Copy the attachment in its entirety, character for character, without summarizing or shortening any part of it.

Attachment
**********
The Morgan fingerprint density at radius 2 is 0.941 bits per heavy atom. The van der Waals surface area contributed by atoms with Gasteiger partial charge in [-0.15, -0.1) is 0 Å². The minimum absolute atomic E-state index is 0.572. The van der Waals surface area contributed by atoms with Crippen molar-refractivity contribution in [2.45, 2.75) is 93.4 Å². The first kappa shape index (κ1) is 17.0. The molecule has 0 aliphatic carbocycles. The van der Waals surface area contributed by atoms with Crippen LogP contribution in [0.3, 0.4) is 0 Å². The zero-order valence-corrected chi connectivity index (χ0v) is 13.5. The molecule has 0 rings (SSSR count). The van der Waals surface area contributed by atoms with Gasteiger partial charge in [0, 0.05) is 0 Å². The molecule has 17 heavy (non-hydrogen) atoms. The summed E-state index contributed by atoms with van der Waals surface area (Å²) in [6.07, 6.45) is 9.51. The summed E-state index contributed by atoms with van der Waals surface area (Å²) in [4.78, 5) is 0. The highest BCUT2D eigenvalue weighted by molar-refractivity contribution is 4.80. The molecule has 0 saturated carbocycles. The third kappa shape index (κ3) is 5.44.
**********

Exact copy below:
The Morgan fingerprint density at radius 2 is 0.941 bits per heavy atom. The van der Waals surface area contributed by atoms with Gasteiger partial charge in [-0.15, -0.1) is 0 Å². The minimum absolute atomic E-state index is 0.572. The van der Waals surface area contributed by atoms with Crippen molar-refractivity contribution in [2.45, 2.75) is 93.4 Å². The first kappa shape index (κ1) is 17.0. The molecule has 0 aliphatic carbocycles. The van der Waals surface area contributed by atoms with Crippen LogP contribution in [0.3, 0.4) is 0 Å². The zero-order valence-corrected chi connectivity index (χ0v) is 13.5. The molecule has 0 rings (SSSR count). The van der Waals surface area contributed by atoms with Gasteiger partial charge in [0, 0.05) is 0 Å². The molecule has 17 heavy (non-hydrogen) atoms. The summed E-state index contributed by atoms with van der Waals surface area (Å²) in [6.07, 6.45) is 9.51. The summed E-state index contributed by atoms with van der Waals surface area (Å²) in [4.78, 5) is 0. The highest BCUT2D eigenvalue weighted by molar-refractivity contribution is 4.80. The molecule has 0 saturated carbocycles. The third kappa shape index (κ3) is 5.44.